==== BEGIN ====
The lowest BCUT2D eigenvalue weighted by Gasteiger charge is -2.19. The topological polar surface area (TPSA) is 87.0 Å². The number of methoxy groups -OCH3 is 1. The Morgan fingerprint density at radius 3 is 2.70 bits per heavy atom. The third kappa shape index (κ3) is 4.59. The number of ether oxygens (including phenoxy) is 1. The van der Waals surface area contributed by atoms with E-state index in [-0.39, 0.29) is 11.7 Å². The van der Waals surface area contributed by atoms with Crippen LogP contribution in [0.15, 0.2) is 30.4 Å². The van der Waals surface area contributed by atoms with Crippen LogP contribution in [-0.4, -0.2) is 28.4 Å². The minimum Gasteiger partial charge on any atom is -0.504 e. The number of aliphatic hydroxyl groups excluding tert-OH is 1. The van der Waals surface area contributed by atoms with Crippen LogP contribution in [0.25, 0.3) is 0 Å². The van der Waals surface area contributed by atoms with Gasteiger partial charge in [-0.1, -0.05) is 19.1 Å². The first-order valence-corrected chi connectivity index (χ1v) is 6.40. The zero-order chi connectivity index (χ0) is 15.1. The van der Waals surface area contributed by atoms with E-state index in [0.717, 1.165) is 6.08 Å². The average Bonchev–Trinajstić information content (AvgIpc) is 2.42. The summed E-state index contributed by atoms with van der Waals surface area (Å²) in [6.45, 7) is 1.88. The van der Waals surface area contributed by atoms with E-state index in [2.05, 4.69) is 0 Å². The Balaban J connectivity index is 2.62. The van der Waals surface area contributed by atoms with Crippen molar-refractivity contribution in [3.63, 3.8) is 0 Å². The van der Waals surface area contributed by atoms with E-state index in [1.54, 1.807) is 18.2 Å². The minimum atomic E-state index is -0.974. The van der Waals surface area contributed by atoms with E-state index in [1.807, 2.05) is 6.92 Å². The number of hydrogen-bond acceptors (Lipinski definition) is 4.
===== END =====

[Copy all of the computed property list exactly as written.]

The lowest BCUT2D eigenvalue weighted by Gasteiger charge is -2.19. The topological polar surface area (TPSA) is 87.0 Å². The number of methoxy groups -OCH3 is 1. The Morgan fingerprint density at radius 3 is 2.70 bits per heavy atom. The third kappa shape index (κ3) is 4.59. The number of ether oxygens (including phenoxy) is 1. The van der Waals surface area contributed by atoms with E-state index in [-0.39, 0.29) is 11.7 Å². The van der Waals surface area contributed by atoms with Crippen LogP contribution in [0.15, 0.2) is 30.4 Å². The van der Waals surface area contributed by atoms with Crippen LogP contribution in [-0.4, -0.2) is 28.4 Å². The minimum Gasteiger partial charge on any atom is -0.504 e. The number of aliphatic hydroxyl groups excluding tert-OH is 1. The van der Waals surface area contributed by atoms with Crippen LogP contribution in [0.25, 0.3) is 0 Å². The van der Waals surface area contributed by atoms with Gasteiger partial charge in [-0.1, -0.05) is 19.1 Å². The first-order valence-corrected chi connectivity index (χ1v) is 6.40. The zero-order chi connectivity index (χ0) is 15.1. The van der Waals surface area contributed by atoms with E-state index in [0.717, 1.165) is 6.08 Å². The average Bonchev–Trinajstić information content (AvgIpc) is 2.42. The summed E-state index contributed by atoms with van der Waals surface area (Å²) in [6.45, 7) is 1.88. The van der Waals surface area contributed by atoms with E-state index in [2.05, 4.69) is 0 Å². The Balaban J connectivity index is 2.62. The van der Waals surface area contributed by atoms with Crippen molar-refractivity contribution in [3.63, 3.8) is 0 Å². The van der Waals surface area contributed by atoms with E-state index in [1.54, 1.807) is 18.2 Å². The minimum atomic E-state index is -0.974. The van der Waals surface area contributed by atoms with E-state index in [1.807, 2.05) is 6.92 Å². The number of hydrogen-bond acceptors (Lipinski definition) is 4.